Sitting in my room, I kept thinking about the 1st 10km run as I went over my race strategy. The start was on the main speedway with a left turns off the track after 150meters. My instincts were telling me to get near the front and make the turn clear of any congestion. I decided to fight my instincts and trust in my intellect; starting out easier and then gradually moving up. Going out hard at the start of the race will only serve to expend too much energy too early, just to be in a position that I would not be able to maintain. I may get a bogged down at the start, but if I had the fitness I would be able to work myself into striking distance for the bike start. I developed this strategy over the past few years watching the races play out as the person in the lead after 1km is rarely the person crossing the finish line first.

To reinforce my strategy I planned on finding David Frake at the start line and lining up right next to him. Dave has excellent starts he remains relaxed as he systematically works his way up to the lead of the race avoiding any unnecessary energy expenditure that can occur with sprint starts. Two months ago at the Duathlon Provincial Championships, Dave was almost two minutes faster than me during the 1st run. I have been researching Dave’s times in subsequent races and have been impressed with his improvements. I hoped that the running work I had done during the last two months would be enough to keep me close.

My goal was to run a 35minute 10km. I have never run that fast before but I have taken some steps towards achieving that goal. I ran 35:40 in the sporting life 10km back in April; my finish time benefited from a mostly downhill course. I ran a 17:15 5km in the 1st leg of the Cobourg race 6 weeks ago. I also ran a 25minute 7.5km in Orillia 5 weeks ago. The race in Cobourg gives me the most confidence as I did not feel that I was going all out nor did I feel that I had exhausted my reserves. I was prepared for the run, although my hip felt a little strained as a result of the half Ironman 2-weeks back in Muskoka.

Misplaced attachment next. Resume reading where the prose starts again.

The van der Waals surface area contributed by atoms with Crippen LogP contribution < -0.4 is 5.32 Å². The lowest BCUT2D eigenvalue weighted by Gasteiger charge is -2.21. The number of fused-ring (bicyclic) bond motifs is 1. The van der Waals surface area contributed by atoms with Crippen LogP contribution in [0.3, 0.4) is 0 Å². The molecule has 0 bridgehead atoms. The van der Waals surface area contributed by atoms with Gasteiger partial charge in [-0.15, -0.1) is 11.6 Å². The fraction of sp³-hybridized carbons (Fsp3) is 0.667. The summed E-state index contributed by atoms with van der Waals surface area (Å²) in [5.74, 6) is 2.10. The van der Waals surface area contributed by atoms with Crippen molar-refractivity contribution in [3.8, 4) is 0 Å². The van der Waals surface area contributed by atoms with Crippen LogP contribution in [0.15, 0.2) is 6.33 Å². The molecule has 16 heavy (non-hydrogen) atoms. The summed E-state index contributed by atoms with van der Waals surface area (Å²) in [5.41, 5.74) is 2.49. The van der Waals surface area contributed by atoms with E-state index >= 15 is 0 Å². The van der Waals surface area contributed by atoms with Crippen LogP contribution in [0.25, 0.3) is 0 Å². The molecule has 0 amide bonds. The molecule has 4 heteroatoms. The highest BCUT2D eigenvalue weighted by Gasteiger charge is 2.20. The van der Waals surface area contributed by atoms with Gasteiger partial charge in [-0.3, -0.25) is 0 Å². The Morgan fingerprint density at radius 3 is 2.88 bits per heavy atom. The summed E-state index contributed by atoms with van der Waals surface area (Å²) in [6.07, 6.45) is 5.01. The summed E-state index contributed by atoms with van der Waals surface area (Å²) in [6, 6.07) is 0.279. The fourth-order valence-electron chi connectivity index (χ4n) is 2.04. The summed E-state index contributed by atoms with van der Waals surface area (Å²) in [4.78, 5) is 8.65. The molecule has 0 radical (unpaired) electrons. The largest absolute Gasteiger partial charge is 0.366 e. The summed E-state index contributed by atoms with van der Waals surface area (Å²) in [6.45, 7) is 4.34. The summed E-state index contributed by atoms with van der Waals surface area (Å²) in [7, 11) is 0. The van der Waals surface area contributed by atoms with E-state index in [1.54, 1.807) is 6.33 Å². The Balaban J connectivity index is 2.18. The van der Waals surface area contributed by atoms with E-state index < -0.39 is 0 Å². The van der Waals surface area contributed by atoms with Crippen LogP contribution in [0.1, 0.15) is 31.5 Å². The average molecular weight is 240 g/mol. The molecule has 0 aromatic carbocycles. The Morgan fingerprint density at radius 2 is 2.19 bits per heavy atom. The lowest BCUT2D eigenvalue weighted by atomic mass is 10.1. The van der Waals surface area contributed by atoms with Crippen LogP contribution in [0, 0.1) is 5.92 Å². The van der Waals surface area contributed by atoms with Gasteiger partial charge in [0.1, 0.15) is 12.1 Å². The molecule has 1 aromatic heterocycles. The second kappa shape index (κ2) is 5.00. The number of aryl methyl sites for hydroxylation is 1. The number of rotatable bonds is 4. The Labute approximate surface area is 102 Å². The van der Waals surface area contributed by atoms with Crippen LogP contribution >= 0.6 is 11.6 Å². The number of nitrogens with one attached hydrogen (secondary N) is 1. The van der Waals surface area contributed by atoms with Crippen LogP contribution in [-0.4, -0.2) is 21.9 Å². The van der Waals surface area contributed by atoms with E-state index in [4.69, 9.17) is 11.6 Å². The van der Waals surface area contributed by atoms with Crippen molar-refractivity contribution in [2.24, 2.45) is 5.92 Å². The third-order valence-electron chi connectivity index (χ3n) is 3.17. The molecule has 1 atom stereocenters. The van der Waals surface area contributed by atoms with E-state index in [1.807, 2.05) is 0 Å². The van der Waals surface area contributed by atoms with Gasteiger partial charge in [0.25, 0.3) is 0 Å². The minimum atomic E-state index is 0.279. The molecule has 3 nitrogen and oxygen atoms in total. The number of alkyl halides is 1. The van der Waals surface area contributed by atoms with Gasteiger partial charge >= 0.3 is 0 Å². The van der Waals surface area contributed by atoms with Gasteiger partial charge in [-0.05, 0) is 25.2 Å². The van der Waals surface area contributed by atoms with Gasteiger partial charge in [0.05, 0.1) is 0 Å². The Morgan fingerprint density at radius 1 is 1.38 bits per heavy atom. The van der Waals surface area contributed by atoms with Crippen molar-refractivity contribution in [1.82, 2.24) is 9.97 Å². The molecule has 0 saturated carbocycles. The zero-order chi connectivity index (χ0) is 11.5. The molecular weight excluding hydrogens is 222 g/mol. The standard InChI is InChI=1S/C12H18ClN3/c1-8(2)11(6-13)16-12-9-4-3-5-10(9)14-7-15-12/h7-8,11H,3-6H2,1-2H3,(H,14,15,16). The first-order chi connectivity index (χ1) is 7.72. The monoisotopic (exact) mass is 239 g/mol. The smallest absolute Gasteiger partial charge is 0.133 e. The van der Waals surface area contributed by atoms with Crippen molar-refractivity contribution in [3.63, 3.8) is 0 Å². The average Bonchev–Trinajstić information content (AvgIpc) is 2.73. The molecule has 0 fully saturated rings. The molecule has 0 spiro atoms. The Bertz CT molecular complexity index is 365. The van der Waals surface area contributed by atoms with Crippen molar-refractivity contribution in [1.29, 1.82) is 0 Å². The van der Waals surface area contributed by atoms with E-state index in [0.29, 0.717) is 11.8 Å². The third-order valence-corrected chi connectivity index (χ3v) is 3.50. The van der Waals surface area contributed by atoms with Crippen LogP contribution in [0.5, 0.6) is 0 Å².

I had not spent that much time thinking about the second run portion as typically not much change occurs during this final leg of the race. My plan for the second run was to make the transition back to running just I as have practiced so many times. If everything works out as planned I may have the lead by this point and will need to hold off any attackers. I will run hard but save some gas for the final 500 meters where I will give it all I have. If I am in pursuit at this point I may need to dig very deep and see if I have enough will to spur myself to new heights. As I am a stronger cyclist than runner I have not much experience running down my competition.

I want to take a moment to thank all of my family and friends who have been pulling for me over the past two years leading up to this race. I received over 20 emails wishing me luck and telling me to kick ass in the race today. Thank you all very much.